IDEAS home Printed from
   My bibliography  Save this article

Unemployment hysteresis in EU countries: what do we really know about it?


  • Dimitris K. Christopoulos
  • Miguel A. León-Ledesma


Purpose - The paper aims to re-examine the stationarity properties of unemployment rates in 12 European Union (EU) countries over the period 1988: I-1999: IV. Design/methodology/approach - This paper applies a battery of second-generation panel unit root tests that allow for cross-sectional correlation. Findings - The study shows that, contrary to previous empirical literature, hysteresis does not characterise EU unemployment. Originality/value - This paper uses recent advances in the econometrics of panel unit root tests. The new tests have more power than the traditional ones in detecting the null hypothesis of a unit root.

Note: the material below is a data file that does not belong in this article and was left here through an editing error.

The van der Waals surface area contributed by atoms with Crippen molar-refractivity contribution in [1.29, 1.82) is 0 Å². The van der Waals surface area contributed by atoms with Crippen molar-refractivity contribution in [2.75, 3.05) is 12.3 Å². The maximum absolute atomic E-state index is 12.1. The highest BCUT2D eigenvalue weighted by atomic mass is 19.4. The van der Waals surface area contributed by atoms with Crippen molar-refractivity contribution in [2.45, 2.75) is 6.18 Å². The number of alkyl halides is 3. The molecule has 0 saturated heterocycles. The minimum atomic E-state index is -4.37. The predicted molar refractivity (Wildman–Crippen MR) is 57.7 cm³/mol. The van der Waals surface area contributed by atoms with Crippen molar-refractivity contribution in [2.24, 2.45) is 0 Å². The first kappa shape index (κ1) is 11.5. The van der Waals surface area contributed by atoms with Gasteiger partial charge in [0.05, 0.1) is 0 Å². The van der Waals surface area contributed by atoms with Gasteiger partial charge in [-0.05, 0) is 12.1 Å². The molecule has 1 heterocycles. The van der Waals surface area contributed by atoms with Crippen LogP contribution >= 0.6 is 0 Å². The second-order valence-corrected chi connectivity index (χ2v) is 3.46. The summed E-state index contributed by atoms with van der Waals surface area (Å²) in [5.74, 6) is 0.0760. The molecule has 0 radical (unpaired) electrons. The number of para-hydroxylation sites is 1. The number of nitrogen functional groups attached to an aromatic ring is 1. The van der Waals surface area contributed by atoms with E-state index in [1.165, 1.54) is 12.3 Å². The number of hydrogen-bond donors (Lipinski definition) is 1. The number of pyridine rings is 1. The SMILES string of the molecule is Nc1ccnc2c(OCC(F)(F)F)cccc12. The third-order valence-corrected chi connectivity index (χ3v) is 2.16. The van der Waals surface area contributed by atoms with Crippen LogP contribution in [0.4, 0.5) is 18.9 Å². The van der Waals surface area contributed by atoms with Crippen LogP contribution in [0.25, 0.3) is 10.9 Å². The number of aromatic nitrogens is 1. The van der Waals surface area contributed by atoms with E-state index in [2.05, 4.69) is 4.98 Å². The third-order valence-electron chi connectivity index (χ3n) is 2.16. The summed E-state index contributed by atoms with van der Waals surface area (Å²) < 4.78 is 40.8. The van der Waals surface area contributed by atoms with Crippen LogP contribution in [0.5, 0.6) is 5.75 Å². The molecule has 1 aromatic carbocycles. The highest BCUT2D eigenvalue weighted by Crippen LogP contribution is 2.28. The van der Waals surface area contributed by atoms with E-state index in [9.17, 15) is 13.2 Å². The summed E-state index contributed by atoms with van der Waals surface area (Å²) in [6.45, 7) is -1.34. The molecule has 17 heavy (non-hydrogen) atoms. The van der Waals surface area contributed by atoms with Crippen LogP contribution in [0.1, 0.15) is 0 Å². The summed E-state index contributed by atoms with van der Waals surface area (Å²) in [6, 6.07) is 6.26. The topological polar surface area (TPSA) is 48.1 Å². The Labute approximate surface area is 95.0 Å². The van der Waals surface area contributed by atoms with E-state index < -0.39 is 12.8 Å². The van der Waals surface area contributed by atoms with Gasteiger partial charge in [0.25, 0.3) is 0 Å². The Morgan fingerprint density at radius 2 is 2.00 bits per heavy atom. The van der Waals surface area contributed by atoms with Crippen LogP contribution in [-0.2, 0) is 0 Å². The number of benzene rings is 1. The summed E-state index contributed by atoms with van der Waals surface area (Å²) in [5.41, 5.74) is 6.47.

Suggested Citation

  • Dimitris K. Christopoulos & Miguel A. León-Ledesma, 2007. "Unemployment hysteresis in EU countries: what do we really know about it?," Journal of Economic Studies, Emerald Group Publishing, vol. 34(2), pages 80-89, May.
  • Handle: RePEc:eme:jespps:v:34:y:2007:i:2:p:80-89

    Download full text from publisher

    File URL:
    Download Restriction: Access to full text is restricted to subscribers

    As the access to this document is restricted, you may want to search for a different version of it.

    References listed on IDEAS

    1. Hendricks, Lutz, "undated". "Taxation and Long-Run Growth," Working Papers 96/2, Arizona State University, Department of Economics.
    2. Kaganovich, Michael & Zilcha, Itzhak, 1999. "Education, social security, and growth," Journal of Public Economics, Elsevier, vol. 71(2), pages 289-309, February.
    3. Glomm, Gerhard & Ravikumar, B., 1997. "Productive government expenditures and long-run growth," Journal of Economic Dynamics and Control, Elsevier, vol. 21(1), pages 183-204, January.
    4. Eckstein, Zvi & Zilcha, Itzhak, 1994. "The effects of compulsory schooling on growth, income distribution and welfare," Journal of Public Economics, Elsevier, vol. 54(3), pages 339-359, July.